20) Johnny Daughtrey – Cook County (D)
21) Lewis S. Walker – Crawford County (D)
22) Donnie R. Haralson – Crisp County (D)
23) Patrick Cannon – Dade County (R)
24) Billy Carlisle – Dawson County (R)
25) Thomas E. Brown – DeKalb County (D)
26) Wiley Griffin – Decatur County (D)
27) Jeff Hinson – Dodge County (R)
28) Kevin R. Sproul – Dougherty County (D)
29) Jimmie. R. Murkerson – Early County (D)
30) Randy Courson – Echols County (D)
31) Jimmy McDuffie – Effingham County (R)
32) Barry L. Haston – Elbert County (D)
33) J. Tyson Stephens – Emanuel County (D)
34) Randall H. Tippins – Evans County (D)
35) Theodore Jackson – Fulton County (D)
36) Dean Couch – Glascock County (D)
37) Harry C. Young – Grady County (D)
38) Chris Houston – Greene County (R)
39) Tomyln T. Primus – Hancock County (D)
40) Mike Jolley – Harris County (R)
41) Ross Henry – Heard County (D)
42) Donnie Youghn – Irwin County (D)
43) Charles Roper – Jasper County (D)
44) Richard Deas – Jeff Davis County (D)
45) Gary Hutchins – Jefferson County (D)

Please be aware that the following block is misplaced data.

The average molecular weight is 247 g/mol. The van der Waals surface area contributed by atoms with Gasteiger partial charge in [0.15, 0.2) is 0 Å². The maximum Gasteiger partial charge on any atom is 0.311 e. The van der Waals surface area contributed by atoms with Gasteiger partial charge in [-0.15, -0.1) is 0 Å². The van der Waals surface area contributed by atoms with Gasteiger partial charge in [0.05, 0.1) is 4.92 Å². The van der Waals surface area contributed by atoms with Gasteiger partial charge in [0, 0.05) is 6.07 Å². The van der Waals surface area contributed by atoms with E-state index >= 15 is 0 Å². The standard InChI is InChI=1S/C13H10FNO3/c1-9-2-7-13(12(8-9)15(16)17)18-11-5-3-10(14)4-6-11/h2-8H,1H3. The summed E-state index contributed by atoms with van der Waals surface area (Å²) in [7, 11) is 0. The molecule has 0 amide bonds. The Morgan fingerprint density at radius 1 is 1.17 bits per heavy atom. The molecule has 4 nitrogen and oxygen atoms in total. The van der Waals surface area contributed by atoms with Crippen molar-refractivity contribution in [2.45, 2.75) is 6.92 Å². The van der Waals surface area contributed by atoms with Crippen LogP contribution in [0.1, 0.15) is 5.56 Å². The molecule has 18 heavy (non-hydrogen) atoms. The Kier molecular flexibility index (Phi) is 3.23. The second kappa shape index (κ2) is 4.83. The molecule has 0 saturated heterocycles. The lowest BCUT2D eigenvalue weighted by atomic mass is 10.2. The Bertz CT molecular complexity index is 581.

46) Robert Oglesby – Jenkins County (D)
47) R.N. “Butch” Reece – Jones County (D)
48) Nick Norton – Lanier County (D)
49) Cecil Nobles – Long County (D)
50) Chris Pine – Lowndes County (D)
51) Reggie D. Rachals – Lee County (R)
52) Charles M. Cannon – Macon County (D)
53) Horace Snider – Marion County (D)
54) Logan Marshall – McDuffie County – President of the Georgia Sheriff’s Association (D)
55) Steve Whitlock – Meriwether County (D)
56) H. E. “Buddy” Glass – Miller County (D)
57) Clarance Sanders – Montgomery County (D)
58) John Cary Bittick – Monroe County (D)
59) Ezell Brown – Newton County (D)
60) Scott R. Berry – Oconee County (R)
61) Terry W. Deese – Peach County (D)
62) Howard R. Sills – Putnam County (I)
63) Jimmy Thomas – Pike County (R)
64) Billy Cape – Pulaski County (D)
65) Steve Newton – Quitman County (D)
66) Gary Yochum, Sr. – Randolph County (D)
67) Ronald Strength – Richmond County (D)
68) Shane Tondee – Schley County (D)
69) Mike Kile – Screven County (D)
70) Heath Elliot – Seminole County (D)
71) James “Dee” Stewart – Spalding County (R)
72) Randy Shirley – Stephens County (R)
73) Larry Jones – Stewart County (D)
74) Pete Smith – Sumter County (R)
75) Marc Richards – Taliaferro County (D)
76) Herman Howard – Talbot County (D)
77) Quinton Rush – Tattnall County (D)
78) Jeff Watson – Taylor County (D)
79) Johnny O. Smith – Telfair County (D)
80) John Bowens – Terrell County (D)
81) Roy Wiley, Sr. – Turner County (R)
82) Darren Mitchum – Twiggs County (D)
83) Scott D. Stephens – Union County (D)
84) Steve Wilson – Walker County (D)
85) Thomas H. Smith – Washington County (D)
86) Randy Dely – Webster County (D)
87) James Peacock – Wheeler County (D)
88) Neal Walden – White County (R)
89) Stacy C. Bloodsworth – Wilcox County (D)
90) Mark A. Moore – Wilkes County (D)
91) Freddie Tompkins – Worth County (D)